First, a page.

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UK watchdog Ofcom is to be given new powers to force social media giants such as Facebook, Twitter and YouTube to take more stringent action over harmful content on their platforms.
Tech firms will be required to follow a legal ‘duty of care’ to their users, ensuring that harmful content is removed from social media platforms, and that tech companies take more action over issues such as cyberbullying and self-harm.
The announcement comes as the government publishes its initial response to the public consultation on the Online Harms White Paper.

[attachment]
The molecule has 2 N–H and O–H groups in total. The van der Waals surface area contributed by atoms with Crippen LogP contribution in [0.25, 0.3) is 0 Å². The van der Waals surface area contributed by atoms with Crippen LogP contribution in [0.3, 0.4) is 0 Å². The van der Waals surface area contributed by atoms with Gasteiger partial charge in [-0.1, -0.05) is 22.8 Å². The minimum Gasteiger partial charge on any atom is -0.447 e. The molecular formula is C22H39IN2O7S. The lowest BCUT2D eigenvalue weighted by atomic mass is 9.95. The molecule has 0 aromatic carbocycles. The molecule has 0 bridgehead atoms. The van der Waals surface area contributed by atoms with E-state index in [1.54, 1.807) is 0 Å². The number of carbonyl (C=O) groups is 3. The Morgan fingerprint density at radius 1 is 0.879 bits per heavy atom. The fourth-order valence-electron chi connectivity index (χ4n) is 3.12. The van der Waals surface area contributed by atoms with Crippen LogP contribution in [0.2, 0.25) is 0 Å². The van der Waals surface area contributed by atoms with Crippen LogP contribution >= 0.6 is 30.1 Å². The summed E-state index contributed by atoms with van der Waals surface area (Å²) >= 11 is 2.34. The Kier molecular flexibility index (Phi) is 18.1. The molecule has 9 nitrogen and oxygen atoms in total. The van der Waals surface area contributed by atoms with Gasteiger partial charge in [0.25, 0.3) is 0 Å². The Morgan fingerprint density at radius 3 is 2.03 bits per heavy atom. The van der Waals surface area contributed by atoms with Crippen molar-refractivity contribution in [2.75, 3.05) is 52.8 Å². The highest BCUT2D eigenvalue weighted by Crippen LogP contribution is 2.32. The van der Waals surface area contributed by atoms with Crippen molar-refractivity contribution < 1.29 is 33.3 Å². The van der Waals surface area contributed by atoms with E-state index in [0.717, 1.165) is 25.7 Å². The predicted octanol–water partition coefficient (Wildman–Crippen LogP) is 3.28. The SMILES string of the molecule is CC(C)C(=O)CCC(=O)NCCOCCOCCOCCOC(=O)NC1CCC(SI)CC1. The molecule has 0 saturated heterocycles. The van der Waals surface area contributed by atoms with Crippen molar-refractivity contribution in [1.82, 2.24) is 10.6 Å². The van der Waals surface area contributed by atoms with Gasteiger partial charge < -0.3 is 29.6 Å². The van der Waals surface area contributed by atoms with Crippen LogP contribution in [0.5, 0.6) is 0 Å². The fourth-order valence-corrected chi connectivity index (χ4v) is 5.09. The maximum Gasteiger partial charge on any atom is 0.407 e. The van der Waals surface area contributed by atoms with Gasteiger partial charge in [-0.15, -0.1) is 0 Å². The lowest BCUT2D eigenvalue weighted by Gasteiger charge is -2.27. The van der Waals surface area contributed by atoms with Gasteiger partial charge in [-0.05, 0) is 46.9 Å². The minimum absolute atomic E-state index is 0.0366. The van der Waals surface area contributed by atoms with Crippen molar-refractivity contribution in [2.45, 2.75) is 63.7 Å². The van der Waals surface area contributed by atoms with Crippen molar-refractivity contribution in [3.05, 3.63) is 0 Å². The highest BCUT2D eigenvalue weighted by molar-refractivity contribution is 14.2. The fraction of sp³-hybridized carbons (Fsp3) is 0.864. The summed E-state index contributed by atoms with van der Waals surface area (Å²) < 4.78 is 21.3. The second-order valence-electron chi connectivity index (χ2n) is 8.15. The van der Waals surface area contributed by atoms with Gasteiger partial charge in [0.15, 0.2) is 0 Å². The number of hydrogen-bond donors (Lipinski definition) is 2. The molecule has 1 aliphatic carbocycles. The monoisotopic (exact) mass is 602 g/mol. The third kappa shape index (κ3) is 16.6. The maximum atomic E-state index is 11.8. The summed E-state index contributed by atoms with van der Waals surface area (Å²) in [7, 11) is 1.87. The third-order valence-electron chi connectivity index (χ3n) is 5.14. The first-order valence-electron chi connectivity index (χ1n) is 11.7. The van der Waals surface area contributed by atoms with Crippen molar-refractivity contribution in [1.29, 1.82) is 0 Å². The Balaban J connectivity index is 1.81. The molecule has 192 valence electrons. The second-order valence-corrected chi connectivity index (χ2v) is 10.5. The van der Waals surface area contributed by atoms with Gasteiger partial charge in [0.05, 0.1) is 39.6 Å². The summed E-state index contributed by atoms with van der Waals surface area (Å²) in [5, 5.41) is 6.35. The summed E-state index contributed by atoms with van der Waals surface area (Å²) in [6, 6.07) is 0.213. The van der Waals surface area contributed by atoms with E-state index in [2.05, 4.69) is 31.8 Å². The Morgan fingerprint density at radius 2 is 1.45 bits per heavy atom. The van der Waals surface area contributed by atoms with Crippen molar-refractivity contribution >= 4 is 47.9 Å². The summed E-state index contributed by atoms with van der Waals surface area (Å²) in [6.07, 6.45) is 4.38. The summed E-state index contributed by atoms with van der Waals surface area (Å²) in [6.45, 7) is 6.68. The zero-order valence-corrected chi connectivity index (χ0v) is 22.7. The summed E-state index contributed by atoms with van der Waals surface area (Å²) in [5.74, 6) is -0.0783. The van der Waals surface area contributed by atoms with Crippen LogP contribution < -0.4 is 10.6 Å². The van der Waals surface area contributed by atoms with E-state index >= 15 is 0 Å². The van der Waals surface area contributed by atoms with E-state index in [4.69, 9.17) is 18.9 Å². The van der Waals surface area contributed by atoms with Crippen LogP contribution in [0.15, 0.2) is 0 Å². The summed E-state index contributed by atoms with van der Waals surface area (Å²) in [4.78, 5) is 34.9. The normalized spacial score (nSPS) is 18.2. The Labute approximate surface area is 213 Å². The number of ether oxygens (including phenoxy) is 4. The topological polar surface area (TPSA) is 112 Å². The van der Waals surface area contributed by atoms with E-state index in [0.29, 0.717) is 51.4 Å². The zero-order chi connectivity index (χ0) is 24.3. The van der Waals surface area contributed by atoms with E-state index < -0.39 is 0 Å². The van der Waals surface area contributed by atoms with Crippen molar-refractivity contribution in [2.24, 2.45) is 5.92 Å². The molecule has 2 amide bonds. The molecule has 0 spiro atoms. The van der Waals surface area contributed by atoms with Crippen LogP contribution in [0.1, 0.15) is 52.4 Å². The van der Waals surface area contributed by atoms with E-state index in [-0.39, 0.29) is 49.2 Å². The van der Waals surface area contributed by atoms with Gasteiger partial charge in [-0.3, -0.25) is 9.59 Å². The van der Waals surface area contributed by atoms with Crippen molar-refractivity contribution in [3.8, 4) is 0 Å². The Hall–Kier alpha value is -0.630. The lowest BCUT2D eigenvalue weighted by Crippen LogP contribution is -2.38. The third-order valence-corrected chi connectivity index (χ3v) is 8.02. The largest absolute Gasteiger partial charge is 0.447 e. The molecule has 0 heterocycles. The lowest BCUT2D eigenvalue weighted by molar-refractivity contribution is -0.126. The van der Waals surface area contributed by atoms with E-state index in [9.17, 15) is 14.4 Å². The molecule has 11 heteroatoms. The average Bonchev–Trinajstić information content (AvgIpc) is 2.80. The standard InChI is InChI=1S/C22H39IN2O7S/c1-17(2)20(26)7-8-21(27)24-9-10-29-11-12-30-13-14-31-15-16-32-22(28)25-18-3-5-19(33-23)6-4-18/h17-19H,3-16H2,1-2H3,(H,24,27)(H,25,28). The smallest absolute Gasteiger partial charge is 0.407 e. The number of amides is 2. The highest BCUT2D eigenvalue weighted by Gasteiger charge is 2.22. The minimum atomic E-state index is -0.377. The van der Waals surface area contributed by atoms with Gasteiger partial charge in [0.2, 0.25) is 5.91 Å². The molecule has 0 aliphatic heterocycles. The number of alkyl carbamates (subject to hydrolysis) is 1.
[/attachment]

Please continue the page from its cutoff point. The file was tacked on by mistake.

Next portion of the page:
Ofcom currently regulates the media and television industry, but has so far not been responsible for internet safety. It is currently unclear what penalties Ofcom will be able to inflict on social media companies that do not comply with the rules, but it is likely that tech companies will face fines if they do not protect users from harmful content.
The announcement comes following the government’s first response to the Online Harms consultation it carried out in the UK in 2019, which received 2,500 replies. A full Government response is expected in the Spring.
Children’s charity NSPCC has welcomed the announcement, saying, “Too many times social media companies have said: ‘We don’t like the idea of children being abused on our sites, we’ll do something, leave it to us,’
Thirteen self-regulatory attempts to keep children safe online have failed.
Statutory regulation is essential.”
Sources: bbc.co.uk, 12 February 2020, ‘Regulator Ofcom to have more powers over UK social media’. Ft.com, 12 February 2020, ‘Ofcom to take big-picture approach to policing internet’.